|Yitzhak Shamir, of blessed memory, whose legacy includes the airlifting of 14,000 Ethiopian Jews|
•About a year ago, I was standing with Yitzhak Shamir's son, Yair, at a reception in Tel Aviv. At the end of our conversation, Yair said to me: "People ask, 'Must the sword devour forever?' And the answer is 'Yes, it will.'" I was dumbstruck. In the American, suburban home in which I was raised, we were taught that war was an aberration. Conflict is solvable.
•Yair's startling comment, one his father surely would have made, was a reminder of what has undoubtedly been the single most difficult dimension of making aliyah - learning to accept, however grudgingly, that the moral assumptions of my old life are wholly inapplicable to the place my family now calls home. The Middle East is not a Hebrew-speaking version of the comfortable, safe, suburban Baltimore in which I'd been raised. I had moved, Yair unintentionally reminded me, from the land of Jeffersonian optimism to the land of hard-edged biblical realism.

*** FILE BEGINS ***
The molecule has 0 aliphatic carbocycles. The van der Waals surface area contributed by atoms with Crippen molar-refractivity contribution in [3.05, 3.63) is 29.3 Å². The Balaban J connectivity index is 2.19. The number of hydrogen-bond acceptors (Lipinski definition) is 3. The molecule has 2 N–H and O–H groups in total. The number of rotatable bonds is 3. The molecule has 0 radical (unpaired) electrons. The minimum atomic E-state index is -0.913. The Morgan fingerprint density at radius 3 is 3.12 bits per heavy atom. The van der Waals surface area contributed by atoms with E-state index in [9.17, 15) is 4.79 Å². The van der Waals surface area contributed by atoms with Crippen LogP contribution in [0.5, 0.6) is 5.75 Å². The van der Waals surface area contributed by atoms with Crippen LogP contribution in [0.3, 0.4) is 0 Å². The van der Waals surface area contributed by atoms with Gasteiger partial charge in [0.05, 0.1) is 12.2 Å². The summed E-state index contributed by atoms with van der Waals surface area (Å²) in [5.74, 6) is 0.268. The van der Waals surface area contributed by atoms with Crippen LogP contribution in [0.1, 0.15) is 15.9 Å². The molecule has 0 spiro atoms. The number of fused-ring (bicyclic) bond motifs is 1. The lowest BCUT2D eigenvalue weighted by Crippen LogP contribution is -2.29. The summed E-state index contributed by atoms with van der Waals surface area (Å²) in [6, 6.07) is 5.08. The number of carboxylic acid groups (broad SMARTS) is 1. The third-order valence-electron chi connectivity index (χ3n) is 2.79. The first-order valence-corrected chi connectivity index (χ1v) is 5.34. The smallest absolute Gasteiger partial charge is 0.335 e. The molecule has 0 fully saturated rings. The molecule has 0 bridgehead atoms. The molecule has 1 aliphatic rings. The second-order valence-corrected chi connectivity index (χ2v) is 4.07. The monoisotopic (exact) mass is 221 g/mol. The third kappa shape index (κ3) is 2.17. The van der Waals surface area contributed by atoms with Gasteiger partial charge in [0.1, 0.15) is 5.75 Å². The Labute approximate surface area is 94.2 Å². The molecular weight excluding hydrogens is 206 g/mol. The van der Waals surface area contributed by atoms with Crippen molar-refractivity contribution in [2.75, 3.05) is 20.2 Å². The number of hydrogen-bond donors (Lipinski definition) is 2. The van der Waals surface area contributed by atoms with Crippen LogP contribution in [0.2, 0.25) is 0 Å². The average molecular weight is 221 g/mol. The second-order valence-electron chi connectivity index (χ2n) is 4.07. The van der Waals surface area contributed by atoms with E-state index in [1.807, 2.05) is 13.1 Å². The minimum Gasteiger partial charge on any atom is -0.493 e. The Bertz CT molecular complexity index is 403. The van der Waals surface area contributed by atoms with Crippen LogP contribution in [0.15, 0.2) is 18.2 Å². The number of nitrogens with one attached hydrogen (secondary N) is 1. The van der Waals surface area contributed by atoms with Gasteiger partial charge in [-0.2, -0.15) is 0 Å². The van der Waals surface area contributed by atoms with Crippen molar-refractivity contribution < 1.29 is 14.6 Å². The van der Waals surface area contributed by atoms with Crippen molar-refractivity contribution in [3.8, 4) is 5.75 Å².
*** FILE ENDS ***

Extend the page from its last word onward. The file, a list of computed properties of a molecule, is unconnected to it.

•Ours is not the world that Shamir and his generation inherited. Ours is a world in which the Jews are secure, and largely safe, in no small measure as a result of what those men and women did. Are we foolish enough to imagine that the British relinquished their hold on the colonies because early colonial Americans signed petitions? American Revolutionary heroes knew exactly what Shamir and others knew: The British would leave when the costs became too high.
•Yitzhak Shamir knew what he had seen, both in Europe and then in the Arab world, and he knew what it meant. He was no less ambivalent about the Arabs than he was about the Poles and refused to vote for Begin's peace treaty with Egypt. He thought Israel was paying far too high a price. Today, with the Muslim Brotherhood's rise to power in Cairo and with Israel now missing the Sinai as a buffer, is it possible that he was right?
The writer is Senior Vice President at the Shalem Center in Jerusalem.